One of the important aspects of highway design is aggregates. Aggregates strength and consistency has an effect on pavement structure's overall performance. The consistency of the base material near the site of the construction doesn't always match the requirements of pavement construction and carrying quality aggregate raises the cost of construction. Stabilizing agents such as asphalt cement, lime, fly ash were used to improve the strength of these materials in order to make greater use of locally available materials. Layer materials present in the pavements and the structure of them influence pavement performance. The compressive strain and the tensile strain in the layer of subgrade and asphalt layer respectively are influenced by the stiffness of the base layer. The important aspects causing rutting and fatigue cracking are compressive strain in the top region of the subgrade layer and tensile strain at the bottom of the asphalt layer, respectively. In this research study, field performance (cracking, rutting, and surface roughness) of pavement sections with untreated and treated bases were collated to assess the impact of the stabilizing agents. The treated sections performed well significantly compared to the untreated sections in terms of pavement surface roughness and fatigue cracking. The treated sections performed higher than the untreated sections in terms of the cumulative average values of all 3 distresses with fatigue cracking averaging 5 times lower than the untreated sections. The combined IRI and rutting of treated sections averaged about 1.5 times and 0.11 inches smaller, respectively than those of untreated sections.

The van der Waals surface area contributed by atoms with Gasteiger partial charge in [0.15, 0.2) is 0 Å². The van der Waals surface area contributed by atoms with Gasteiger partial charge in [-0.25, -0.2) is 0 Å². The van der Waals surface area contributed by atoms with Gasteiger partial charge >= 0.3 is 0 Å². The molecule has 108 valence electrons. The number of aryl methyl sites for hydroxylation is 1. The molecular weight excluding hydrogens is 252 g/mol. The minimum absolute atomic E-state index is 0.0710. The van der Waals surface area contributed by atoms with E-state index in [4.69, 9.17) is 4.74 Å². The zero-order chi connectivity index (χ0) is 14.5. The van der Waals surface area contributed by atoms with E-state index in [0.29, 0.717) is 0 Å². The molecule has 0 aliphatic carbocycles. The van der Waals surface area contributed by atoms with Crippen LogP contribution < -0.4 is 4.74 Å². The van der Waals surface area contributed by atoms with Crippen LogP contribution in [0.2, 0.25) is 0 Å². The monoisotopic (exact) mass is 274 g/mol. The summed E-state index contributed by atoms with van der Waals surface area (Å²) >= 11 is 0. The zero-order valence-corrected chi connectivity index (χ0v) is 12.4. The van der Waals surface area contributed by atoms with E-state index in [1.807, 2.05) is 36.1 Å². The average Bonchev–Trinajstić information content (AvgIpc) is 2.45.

© 2021 by the authors. Licensee MDPI, Basel, Switzerland. This article is an open access article distributed under the terms and conditions of the Creative Commons Attribution (CC BY) license (https://creativecommons.org/licenses/by/4.0/).



Date of publication

Fall 8-6-2021



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